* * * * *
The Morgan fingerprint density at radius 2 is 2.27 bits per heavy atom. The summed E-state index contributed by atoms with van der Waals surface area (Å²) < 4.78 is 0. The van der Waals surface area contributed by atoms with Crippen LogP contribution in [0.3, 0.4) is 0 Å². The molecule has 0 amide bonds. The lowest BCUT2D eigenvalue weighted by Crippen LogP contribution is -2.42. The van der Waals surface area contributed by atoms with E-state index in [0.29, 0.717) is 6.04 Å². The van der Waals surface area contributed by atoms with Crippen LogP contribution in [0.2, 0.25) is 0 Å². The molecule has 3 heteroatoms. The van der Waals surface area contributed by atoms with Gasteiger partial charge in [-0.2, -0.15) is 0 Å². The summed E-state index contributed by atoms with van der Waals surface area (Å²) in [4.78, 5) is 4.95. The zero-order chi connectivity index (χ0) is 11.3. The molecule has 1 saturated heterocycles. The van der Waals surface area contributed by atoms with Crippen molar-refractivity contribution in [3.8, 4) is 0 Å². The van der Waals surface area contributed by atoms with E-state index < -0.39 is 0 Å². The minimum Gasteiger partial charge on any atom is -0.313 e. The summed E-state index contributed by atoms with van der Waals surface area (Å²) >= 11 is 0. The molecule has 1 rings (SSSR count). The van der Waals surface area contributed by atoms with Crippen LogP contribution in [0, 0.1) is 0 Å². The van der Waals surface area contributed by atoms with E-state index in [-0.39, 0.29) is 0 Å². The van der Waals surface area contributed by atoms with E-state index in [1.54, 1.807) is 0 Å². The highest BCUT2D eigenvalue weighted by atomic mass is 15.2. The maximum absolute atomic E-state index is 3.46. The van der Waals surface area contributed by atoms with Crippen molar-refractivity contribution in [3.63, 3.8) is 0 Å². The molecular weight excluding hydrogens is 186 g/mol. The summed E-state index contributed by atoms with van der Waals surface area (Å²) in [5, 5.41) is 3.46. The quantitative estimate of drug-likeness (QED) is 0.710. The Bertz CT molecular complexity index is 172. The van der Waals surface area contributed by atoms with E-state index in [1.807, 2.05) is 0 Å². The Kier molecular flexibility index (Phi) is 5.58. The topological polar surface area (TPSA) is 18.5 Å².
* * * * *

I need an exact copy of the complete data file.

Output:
The Morgan fingerprint density at radius 2 is 2.27 bits per heavy atom. The summed E-state index contributed by atoms with van der Waals surface area (Å²) < 4.78 is 0. The van der Waals surface area contributed by atoms with Crippen LogP contribution in [0.3, 0.4) is 0 Å². The molecule has 0 amide bonds. The lowest BCUT2D eigenvalue weighted by Crippen LogP contribution is -2.42. The van der Waals surface area contributed by atoms with E-state index in [0.29, 0.717) is 6.04 Å². The van der Waals surface area contributed by atoms with Crippen LogP contribution in [0.2, 0.25) is 0 Å². The molecule has 3 heteroatoms. The van der Waals surface area contributed by atoms with Gasteiger partial charge in [-0.2, -0.15) is 0 Å². The summed E-state index contributed by atoms with van der Waals surface area (Å²) in [4.78, 5) is 4.95. The zero-order chi connectivity index (χ0) is 11.3. The molecule has 1 saturated heterocycles. The van der Waals surface area contributed by atoms with Crippen molar-refractivity contribution in [3.8, 4) is 0 Å². The van der Waals surface area contributed by atoms with E-state index < -0.39 is 0 Å². The minimum Gasteiger partial charge on any atom is -0.313 e. The summed E-state index contributed by atoms with van der Waals surface area (Å²) >= 11 is 0. The molecule has 1 rings (SSSR count). The van der Waals surface area contributed by atoms with Crippen LogP contribution in [0, 0.1) is 0 Å². The van der Waals surface area contributed by atoms with E-state index in [-0.39, 0.29) is 0 Å². The van der Waals surface area contributed by atoms with E-state index in [1.54, 1.807) is 0 Å². The highest BCUT2D eigenvalue weighted by atomic mass is 15.2. The maximum absolute atomic E-state index is 3.46. The van der Waals surface area contributed by atoms with Crippen molar-refractivity contribution in [3.63, 3.8) is 0 Å². The molecular weight excluding hydrogens is 186 g/mol. The summed E-state index contributed by atoms with van der Waals surface area (Å²) in [5, 5.41) is 3.46. The quantitative estimate of drug-likeness (QED) is 0.710. The Bertz CT molecular complexity index is 172. The van der Waals surface area contributed by atoms with E-state index in [1.807, 2.05) is 0 Å². The Kier molecular flexibility index (Phi) is 5.58. The topological polar surface area (TPSA) is 18.5 Å².